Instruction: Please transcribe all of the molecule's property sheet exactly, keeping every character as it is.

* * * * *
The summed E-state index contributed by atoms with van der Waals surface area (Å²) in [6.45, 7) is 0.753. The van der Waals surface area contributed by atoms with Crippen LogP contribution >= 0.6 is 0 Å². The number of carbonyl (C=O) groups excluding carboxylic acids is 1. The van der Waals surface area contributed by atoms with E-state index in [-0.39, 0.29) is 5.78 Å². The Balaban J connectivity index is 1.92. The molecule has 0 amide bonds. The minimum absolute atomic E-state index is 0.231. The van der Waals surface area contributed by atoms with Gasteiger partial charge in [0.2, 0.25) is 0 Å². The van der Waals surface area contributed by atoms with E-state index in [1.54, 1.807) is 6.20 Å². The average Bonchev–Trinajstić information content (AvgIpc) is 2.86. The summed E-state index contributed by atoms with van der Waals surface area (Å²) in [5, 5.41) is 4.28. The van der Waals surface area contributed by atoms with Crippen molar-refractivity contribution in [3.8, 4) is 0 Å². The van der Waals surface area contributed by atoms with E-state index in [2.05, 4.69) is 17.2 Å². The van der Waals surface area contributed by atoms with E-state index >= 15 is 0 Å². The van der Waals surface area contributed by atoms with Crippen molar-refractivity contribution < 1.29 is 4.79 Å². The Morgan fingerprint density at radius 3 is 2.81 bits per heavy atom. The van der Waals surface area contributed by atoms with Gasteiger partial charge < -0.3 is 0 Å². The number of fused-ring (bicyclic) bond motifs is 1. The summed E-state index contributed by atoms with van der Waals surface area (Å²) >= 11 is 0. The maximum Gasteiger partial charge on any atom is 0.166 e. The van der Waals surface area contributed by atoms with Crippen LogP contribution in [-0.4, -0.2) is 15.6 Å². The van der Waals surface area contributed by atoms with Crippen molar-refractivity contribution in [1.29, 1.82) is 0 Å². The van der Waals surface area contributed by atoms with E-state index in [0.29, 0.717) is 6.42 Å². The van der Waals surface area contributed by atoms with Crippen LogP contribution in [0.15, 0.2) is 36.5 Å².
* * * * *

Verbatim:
The summed E-state index contributed by atoms with van der Waals surface area (Å²) in [6.45, 7) is 0.753. The van der Waals surface area contributed by atoms with Crippen LogP contribution >= 0.6 is 0 Å². The number of carbonyl (C=O) groups excluding carboxylic acids is 1. The van der Waals surface area contributed by atoms with E-state index in [-0.39, 0.29) is 5.78 Å². The Balaban J connectivity index is 1.92. The molecule has 0 amide bonds. The minimum absolute atomic E-state index is 0.231. The van der Waals surface area contributed by atoms with Gasteiger partial charge in [0.2, 0.25) is 0 Å². The van der Waals surface area contributed by atoms with E-state index in [1.54, 1.807) is 6.20 Å². The average Bonchev–Trinajstić information content (AvgIpc) is 2.86. The summed E-state index contributed by atoms with van der Waals surface area (Å²) in [5, 5.41) is 4.28. The van der Waals surface area contributed by atoms with Crippen molar-refractivity contribution in [3.8, 4) is 0 Å². The van der Waals surface area contributed by atoms with E-state index in [2.05, 4.69) is 17.2 Å². The van der Waals surface area contributed by atoms with E-state index >= 15 is 0 Å². The van der Waals surface area contributed by atoms with Crippen molar-refractivity contribution < 1.29 is 4.79 Å². The Morgan fingerprint density at radius 3 is 2.81 bits per heavy atom. The van der Waals surface area contributed by atoms with Gasteiger partial charge < -0.3 is 0 Å². The number of fused-ring (bicyclic) bond motifs is 1. The summed E-state index contributed by atoms with van der Waals surface area (Å²) >= 11 is 0. The maximum Gasteiger partial charge on any atom is 0.166 e. The van der Waals surface area contributed by atoms with Crippen LogP contribution in [-0.4, -0.2) is 15.6 Å². The van der Waals surface area contributed by atoms with Crippen molar-refractivity contribution in [1.29, 1.82) is 0 Å². The van der Waals surface area contributed by atoms with E-state index in [0.29, 0.717) is 6.42 Å². The van der Waals surface area contributed by atoms with Crippen LogP contribution in [0.15, 0.2) is 36.5 Å².